On the other hand, if a campaign has a high marketing ROI, it generates more revenue than was invested in it and should be continued or expanded upon.
Businesses should also remember that while ROI is valuable, it doesn’t always tell the whole story. For instance, a social media marketing campaign may have an extremely high ROI but not be profitable if it requires large amounts of capital upfront.
4. Return on Ad Spend (ROAS)
Return on Ad Spend (ROAS) is similar to ROI but measures explicitly how much revenue you make from an ad campaign compared to how much you spend on it. It’s also a great way to measure the effectiveness of your ad campaigns.
The formula to calculate ROAS is simple:
ROAS = Ad Revenue / Ad Spend.
For example, if a business spends $100 on an ad campaign and makes $200 in revenue, its ROAS would be 200%.
This is what we mean when we say that ROAS is more specific than ROI. While it doesn’t account for other costs associated with running a business (like labor), it provides valuable insight into your ads' profitability.
This ratio can be applied to any form of advertising, including PPC ads, email marketing campaigns, or even social media posts.
As a marketer, you can use ROAS to measure the effectiveness of your marketing campaigns and identify which ones are performing the best.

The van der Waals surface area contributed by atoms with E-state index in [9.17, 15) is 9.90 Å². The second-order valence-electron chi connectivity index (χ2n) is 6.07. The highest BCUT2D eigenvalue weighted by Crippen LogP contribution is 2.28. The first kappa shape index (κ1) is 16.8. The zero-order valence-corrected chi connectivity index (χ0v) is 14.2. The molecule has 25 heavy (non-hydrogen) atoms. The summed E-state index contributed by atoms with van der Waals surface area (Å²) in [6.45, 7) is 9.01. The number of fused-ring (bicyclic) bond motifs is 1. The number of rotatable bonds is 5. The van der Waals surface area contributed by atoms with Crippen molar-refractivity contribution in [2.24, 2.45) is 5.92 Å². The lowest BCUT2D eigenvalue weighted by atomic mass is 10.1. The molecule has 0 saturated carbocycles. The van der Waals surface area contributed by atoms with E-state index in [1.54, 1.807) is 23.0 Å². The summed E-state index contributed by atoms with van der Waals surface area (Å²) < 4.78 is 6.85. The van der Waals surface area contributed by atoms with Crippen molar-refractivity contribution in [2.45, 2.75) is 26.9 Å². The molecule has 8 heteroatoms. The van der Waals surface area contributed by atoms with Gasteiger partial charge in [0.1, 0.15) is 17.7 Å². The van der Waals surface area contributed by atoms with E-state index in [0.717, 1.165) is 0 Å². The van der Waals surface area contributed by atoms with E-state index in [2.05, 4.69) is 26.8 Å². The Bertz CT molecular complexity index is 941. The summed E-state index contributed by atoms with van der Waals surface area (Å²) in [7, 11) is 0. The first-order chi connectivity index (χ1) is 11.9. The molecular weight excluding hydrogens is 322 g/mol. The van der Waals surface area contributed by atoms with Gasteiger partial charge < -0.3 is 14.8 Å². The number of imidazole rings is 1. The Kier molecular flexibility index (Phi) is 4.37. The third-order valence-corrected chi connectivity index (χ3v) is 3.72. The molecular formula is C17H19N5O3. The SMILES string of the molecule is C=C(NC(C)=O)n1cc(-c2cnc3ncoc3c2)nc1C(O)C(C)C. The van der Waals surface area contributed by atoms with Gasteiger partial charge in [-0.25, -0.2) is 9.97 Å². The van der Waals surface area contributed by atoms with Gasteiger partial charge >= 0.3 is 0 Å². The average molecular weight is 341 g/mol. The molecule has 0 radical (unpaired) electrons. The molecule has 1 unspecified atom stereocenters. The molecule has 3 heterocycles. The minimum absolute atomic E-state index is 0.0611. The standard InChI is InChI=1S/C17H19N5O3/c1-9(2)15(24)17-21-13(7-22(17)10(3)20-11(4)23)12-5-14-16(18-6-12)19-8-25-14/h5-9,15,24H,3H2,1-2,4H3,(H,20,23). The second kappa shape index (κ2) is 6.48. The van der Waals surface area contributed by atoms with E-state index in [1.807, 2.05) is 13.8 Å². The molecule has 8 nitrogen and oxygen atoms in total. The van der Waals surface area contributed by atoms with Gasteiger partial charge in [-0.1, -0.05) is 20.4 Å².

Broadly, a ROAS of 3 or more, which means that you’re spending $1 and getting at least 3x that back in revenue, is considered a good ROAS.
However, this can vary depending on your industry and the type of product or service that you offer. For example, if you sell luxury products or services, a ROAS of 10x or higher might be more appropriate than a lower ROAS for a commodity product.
5. Marketing Qualified Leads (MQL)
A Marketing Qualified Lead (MQL) is a potential customer who has shown interest in your product or service but hasn’t yet made a purchase decision. These leads are more advanced than cold leads and have been exposed to your marketing efforts.
For example, if you have an e-commerce website, MQLs would be people who have visited your site but haven’t purchased anything yet. They may have added products to their shopping cart but not completed their purchase.
MQLs can be divided into two categories:
- Hot MQLs: People who have interacted with your brand in some way, such as filling out a form on your website or signing up for a free product trial.